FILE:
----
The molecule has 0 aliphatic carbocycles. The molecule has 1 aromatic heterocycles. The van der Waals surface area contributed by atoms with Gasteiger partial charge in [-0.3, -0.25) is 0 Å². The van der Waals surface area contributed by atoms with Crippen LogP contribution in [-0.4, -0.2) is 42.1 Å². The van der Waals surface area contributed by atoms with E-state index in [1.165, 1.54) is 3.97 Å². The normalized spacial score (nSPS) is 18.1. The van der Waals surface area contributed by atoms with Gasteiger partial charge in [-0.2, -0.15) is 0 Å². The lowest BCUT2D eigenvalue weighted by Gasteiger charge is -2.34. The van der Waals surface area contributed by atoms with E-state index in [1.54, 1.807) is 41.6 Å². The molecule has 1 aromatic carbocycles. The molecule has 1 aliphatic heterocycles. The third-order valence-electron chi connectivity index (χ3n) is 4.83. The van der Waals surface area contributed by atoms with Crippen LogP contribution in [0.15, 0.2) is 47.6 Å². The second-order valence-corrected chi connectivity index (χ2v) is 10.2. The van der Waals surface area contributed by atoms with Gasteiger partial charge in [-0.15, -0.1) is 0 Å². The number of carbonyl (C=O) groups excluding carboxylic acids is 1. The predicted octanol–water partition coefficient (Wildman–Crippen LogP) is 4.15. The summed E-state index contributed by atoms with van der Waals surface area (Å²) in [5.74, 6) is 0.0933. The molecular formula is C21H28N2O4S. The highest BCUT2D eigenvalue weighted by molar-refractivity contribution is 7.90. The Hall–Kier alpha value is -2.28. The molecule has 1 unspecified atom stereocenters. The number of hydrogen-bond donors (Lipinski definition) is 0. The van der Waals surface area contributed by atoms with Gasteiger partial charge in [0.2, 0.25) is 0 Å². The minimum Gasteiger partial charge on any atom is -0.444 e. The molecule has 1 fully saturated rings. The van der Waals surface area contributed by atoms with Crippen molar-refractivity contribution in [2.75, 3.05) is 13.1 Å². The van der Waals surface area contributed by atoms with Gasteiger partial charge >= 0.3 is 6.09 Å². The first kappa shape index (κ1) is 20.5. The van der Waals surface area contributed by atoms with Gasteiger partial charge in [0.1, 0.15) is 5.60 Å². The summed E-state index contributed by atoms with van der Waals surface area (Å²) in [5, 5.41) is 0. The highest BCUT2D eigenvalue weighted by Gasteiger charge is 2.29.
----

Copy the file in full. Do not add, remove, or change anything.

The molecule has 0 aliphatic carbocycles. The molecule has 1 aromatic heterocycles. The van der Waals surface area contributed by atoms with Gasteiger partial charge in [-0.3, -0.25) is 0 Å². The van der Waals surface area contributed by atoms with Crippen LogP contribution in [-0.4, -0.2) is 42.1 Å². The van der Waals surface area contributed by atoms with E-state index in [1.165, 1.54) is 3.97 Å². The normalized spacial score (nSPS) is 18.1. The van der Waals surface area contributed by atoms with Gasteiger partial charge in [-0.2, -0.15) is 0 Å². The lowest BCUT2D eigenvalue weighted by Gasteiger charge is -2.34. The van der Waals surface area contributed by atoms with E-state index in [1.54, 1.807) is 41.6 Å². The molecule has 1 aromatic carbocycles. The molecule has 1 aliphatic heterocycles. The third-order valence-electron chi connectivity index (χ3n) is 4.83. The van der Waals surface area contributed by atoms with Crippen LogP contribution in [0.15, 0.2) is 47.6 Å². The second-order valence-corrected chi connectivity index (χ2v) is 10.2. The van der Waals surface area contributed by atoms with Gasteiger partial charge in [-0.15, -0.1) is 0 Å². The number of carbonyl (C=O) groups excluding carboxylic acids is 1. The predicted octanol–water partition coefficient (Wildman–Crippen LogP) is 4.15. The summed E-state index contributed by atoms with van der Waals surface area (Å²) in [5.74, 6) is 0.0933. The molecular formula is C21H28N2O4S. The highest BCUT2D eigenvalue weighted by molar-refractivity contribution is 7.90. The Hall–Kier alpha value is -2.28. The molecule has 1 unspecified atom stereocenters. The number of hydrogen-bond donors (Lipinski definition) is 0. The van der Waals surface area contributed by atoms with Gasteiger partial charge in [0.2, 0.25) is 0 Å². The minimum Gasteiger partial charge on any atom is -0.444 e. The molecule has 1 fully saturated rings. The van der Waals surface area contributed by atoms with Crippen molar-refractivity contribution in [2.75, 3.05) is 13.1 Å². The van der Waals surface area contributed by atoms with Gasteiger partial charge >= 0.3 is 6.09 Å². The first kappa shape index (κ1) is 20.5. The van der Waals surface area contributed by atoms with Gasteiger partial charge in [0.1, 0.15) is 5.60 Å². The summed E-state index contributed by atoms with van der Waals surface area (Å²) in [5, 5.41) is 0. The highest BCUT2D eigenvalue weighted by Gasteiger charge is 2.29.